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Old May 1st 04, 02:42 PM
Nicholas Fitzpatrick
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In article ,
Doug... wrote:
In article , says...
In article ,
Bill wrote:
Were all the Apollo flights made in a one-gas (pure oxygen)
environment? It seems that the thin skin of the LM made it necessary
to limit the cabin pressure to 3.5 psi and required a one-gas system.

Post-fire, Apollo used 60% oxygen 40% nitrogen as the *cabin* atmosphere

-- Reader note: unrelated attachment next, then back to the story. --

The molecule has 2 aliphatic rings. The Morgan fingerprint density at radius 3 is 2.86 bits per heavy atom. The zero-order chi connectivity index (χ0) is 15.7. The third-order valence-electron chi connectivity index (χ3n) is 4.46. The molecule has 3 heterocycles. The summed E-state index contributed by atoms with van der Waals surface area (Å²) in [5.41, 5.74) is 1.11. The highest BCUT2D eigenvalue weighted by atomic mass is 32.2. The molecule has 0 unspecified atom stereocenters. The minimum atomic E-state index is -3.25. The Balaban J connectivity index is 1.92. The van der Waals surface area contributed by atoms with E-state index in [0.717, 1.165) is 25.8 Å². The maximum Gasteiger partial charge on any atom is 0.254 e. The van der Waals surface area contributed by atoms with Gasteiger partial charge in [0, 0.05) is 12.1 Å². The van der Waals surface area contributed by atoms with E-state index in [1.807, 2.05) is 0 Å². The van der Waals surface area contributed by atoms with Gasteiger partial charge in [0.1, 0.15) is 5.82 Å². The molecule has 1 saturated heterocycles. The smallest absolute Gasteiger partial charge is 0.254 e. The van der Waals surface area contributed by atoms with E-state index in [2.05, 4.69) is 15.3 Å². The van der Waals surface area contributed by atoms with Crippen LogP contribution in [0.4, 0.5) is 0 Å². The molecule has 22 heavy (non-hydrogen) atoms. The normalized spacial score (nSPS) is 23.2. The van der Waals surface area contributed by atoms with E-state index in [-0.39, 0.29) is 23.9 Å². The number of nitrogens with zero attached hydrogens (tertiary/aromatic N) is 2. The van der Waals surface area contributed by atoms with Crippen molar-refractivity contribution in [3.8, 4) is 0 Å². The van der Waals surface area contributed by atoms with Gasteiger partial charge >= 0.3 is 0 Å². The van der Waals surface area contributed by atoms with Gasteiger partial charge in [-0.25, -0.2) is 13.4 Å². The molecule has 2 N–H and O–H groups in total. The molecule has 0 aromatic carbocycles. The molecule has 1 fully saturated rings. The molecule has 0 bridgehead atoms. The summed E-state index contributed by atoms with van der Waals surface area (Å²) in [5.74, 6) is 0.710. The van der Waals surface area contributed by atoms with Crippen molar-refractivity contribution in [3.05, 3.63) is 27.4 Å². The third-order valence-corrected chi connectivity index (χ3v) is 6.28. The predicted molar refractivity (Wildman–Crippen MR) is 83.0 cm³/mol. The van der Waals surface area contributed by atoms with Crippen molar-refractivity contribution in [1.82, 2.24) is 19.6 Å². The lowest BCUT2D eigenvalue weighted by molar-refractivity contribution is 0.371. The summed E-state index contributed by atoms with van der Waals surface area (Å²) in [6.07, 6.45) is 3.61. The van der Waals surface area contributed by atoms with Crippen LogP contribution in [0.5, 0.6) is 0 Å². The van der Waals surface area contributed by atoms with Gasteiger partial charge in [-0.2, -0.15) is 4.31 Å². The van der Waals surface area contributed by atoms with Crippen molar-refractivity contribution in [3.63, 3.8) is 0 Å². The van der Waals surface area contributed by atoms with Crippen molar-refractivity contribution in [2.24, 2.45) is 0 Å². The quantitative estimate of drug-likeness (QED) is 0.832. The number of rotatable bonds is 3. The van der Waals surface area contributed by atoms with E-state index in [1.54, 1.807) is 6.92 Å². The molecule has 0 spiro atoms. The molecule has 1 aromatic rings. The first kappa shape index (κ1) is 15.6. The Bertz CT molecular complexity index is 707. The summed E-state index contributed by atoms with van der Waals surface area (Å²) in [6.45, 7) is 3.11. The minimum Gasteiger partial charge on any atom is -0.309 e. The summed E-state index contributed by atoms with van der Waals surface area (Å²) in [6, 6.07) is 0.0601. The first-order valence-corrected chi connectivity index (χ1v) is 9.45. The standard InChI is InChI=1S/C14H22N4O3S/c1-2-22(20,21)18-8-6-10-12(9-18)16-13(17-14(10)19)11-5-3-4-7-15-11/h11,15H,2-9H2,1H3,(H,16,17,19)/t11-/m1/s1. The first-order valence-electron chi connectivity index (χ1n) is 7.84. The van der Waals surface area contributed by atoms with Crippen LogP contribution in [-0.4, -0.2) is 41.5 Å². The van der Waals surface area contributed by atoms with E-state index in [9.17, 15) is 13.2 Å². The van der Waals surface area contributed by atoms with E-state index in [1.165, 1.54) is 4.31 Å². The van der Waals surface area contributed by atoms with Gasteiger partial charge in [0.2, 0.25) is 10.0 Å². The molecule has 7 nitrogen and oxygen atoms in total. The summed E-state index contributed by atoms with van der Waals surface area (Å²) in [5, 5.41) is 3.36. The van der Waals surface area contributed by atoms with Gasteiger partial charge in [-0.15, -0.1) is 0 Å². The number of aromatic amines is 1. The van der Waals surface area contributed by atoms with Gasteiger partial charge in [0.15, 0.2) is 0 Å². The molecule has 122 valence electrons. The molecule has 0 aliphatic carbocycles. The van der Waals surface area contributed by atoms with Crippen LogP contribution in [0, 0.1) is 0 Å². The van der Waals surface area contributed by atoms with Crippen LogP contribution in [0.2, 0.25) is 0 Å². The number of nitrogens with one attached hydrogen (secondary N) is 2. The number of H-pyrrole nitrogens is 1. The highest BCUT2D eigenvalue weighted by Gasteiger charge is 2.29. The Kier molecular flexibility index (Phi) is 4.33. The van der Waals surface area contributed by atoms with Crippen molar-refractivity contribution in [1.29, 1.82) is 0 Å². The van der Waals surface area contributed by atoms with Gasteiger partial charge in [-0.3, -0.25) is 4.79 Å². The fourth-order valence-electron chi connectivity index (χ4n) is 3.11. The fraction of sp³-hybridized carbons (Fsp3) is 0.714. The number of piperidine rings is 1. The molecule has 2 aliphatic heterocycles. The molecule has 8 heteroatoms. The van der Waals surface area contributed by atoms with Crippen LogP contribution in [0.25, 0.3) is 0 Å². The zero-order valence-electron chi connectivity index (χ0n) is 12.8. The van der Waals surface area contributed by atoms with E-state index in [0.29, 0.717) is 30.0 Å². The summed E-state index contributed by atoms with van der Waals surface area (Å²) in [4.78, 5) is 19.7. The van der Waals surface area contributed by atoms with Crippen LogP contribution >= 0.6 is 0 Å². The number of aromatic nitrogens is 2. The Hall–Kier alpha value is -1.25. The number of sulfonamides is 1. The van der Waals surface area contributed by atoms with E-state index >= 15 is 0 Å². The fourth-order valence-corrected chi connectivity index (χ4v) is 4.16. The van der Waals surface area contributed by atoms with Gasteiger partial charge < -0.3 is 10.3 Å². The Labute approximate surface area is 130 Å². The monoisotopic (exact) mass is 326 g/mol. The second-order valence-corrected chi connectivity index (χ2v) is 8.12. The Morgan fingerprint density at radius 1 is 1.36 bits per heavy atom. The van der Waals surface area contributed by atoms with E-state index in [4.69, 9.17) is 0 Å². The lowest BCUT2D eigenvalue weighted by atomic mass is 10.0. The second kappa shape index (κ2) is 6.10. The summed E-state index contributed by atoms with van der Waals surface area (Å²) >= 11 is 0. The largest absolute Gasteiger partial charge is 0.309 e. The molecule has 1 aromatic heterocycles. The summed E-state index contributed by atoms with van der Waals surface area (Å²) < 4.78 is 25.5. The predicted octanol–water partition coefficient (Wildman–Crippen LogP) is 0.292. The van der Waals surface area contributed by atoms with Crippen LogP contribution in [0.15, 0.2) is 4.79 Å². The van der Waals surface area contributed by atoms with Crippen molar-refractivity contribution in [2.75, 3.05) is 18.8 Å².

on the pad, but the crew always breathed pure oxygen, and the cabin
shifted to pure oxygen during ascent.

Pre-Fire, of course, the cabin was pressurized to roughly 17 psia of
pure oxygen. They also overpressurized the cabin at times during post-
Fire operations, but as Henry says, the air was 40% nitrogen.

I'm sure I'm not the only one who had to look this up, not knowing
what a psi is equivalent to. I'm sure everyone knows that 1 atmosphere
= 101.3 kPA ... but many of us forget that this equals 14.7 psi

So they pressurised to 1.16 atmospheres (117.2 kPa) and then dropped
to 0.24 atm (24.1 kPa).